I was at my favorite coffee spot last week enjoying a cup when I overheard the following conversation behind me:
“I was just talking with my mom last night and she said real estate agents are a rip-off, since all the homes for sale are posted online anyway … well, that’s what she said.”
That’s what she said, huh? Regardless of who said it first, it’s clear that it’s time to dispel some of the most common agent myths floating around — once and for all.
Myth 1: All the houses for sale are posted online; there’s no need to work with a real estate agent
You’re forgetting about what I like to call the agent factor. Every neighborhood has a little soap-opera-level drama going on, and a well-connected agent knows her local market inside and out.
The Johnsons are having a new baby and want a bigger house, rumor has it that the Homans are moving to Arizona for more sun, and let’s not forget about the remodeled duplex on 10th Street, bound for foreclosure.
This is the kind of “locals only” insider knowledge that cannot be replaced. Also, let’s not forget the most glaring omission of this falsehood. Working with an agent is hardly just about finding a home.
Let’s be real: you need a ninja negotiator to represent you when the contracts are flying around. Closing dates, inspection items, and timelines — it’s never ending! Once negotiations are in the rearview, then it’s about facilitating the entire process, keeping the deal moving forward, and closing on time.
Sounds like a lot, doesn’t it? That’s because it is.
Myth 2: Agents will say anything to close the sale
Listen, it’s true there are some less than scrupulous agents out there who aren’t exactly shining stars of the real estate world. But it’s also completely unreasonable to broad-stroke an entire industry based on these agents alone.
Chances are, we all know someone who works full time or moonlights as agent — a friend, sister, or former co-worker. Can you imagine the people you know saying anything just to make a sale? No, me either.
Agents have a fiduciary responsibility to their clients and, legally, must represent them to the best of their ability. If they fail to do so, they are subject to fines and the loss of their license to sell real estate — in short, their livelihood!
Approach buying a home as the biggest purchase you will make; seek recommendations, read reviews online, and most of all educate yourself. Locate and work with a professional, responsible agent and reap the benefits of her representation.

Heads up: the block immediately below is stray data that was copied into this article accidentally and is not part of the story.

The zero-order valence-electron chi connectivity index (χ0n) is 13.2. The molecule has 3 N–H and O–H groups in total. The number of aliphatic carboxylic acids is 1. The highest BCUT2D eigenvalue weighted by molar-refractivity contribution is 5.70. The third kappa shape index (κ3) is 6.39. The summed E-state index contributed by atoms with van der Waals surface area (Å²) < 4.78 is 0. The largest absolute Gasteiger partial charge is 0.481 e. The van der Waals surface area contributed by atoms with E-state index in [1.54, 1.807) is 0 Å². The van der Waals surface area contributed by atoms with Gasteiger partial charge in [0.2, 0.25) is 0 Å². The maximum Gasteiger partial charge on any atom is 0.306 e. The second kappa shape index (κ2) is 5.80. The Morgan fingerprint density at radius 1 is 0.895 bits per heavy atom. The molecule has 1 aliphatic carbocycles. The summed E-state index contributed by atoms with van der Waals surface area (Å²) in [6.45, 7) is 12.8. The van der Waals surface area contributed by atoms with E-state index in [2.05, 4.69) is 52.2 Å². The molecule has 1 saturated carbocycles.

Myth 3: Working directly with the listing agent is the easiest way to buy the house
Even though an agent has listed a house, it doesn’t mean working with him directly is the best route to go. Not only is it not the best, it also could be the worst.
Let me explain: the listing agent is representing the seller and has a fiduciary responsibility to that client. As a potential buyer, you could work directly with the listing agent, but wouldn’t you like to have your own representation, someone who has only your best interests in mind?
While it’s true that in most states it’s legal to have some form of dual agency, where one agent is representing both the buyer and seller, it’s also true that the waters are easily muddied.
Personally, if I were buying a home, I wouldn’t want to work directly with the agent who is also responsible for negotiating the highest price for the seller. (Sounds like a no-brainer to me.)
Bottom line? Find your own representation and put the relationship in writing so all parties are clear on who is representing whom.
Myth 4: A low-commission agent will save you some money
This line of absolute thinking is dangerous. Sure, it might save you money, but it could end up costing you as well.
If you want to go with a low-commission agent, it’s essential to establish upfront what services they will be providing. Services such as: Will your home be advertised for sale anywhere other than the MLS? Will the agent be making calls to their network and holding a broker’s open house?
Or will the agent simply employ the post-and-pray method — in which a sign is planted in the front yard, the listing posted on the MLS, and you pray someone buys it. (Don’t laugh, it’s an actual thing.)
What about contract negotiations: Will your agent fully represent your best interests and walk you through the tedious paperwork? Counter the buyer’s offers and strategize timelines?
Who knows, maybe you fancy yourself a savvy negotiator and you don’t feel you need a ninja agent. Maybe you’re in a blistering hot market and the post-and-pray is all you need.
But what if you aren’t? Selling a home is a big deal! Don’t get caught with your pants down. Work with an agent who is dedicated to helping you sell your home rather than one with a hands-off approach.
For even more debunking, sit down with a local real estate pro for coffee, do some research online, and ask your friends who just went through the process.
Have you encountered any agent myths in your real estate journey? Share in the comments below!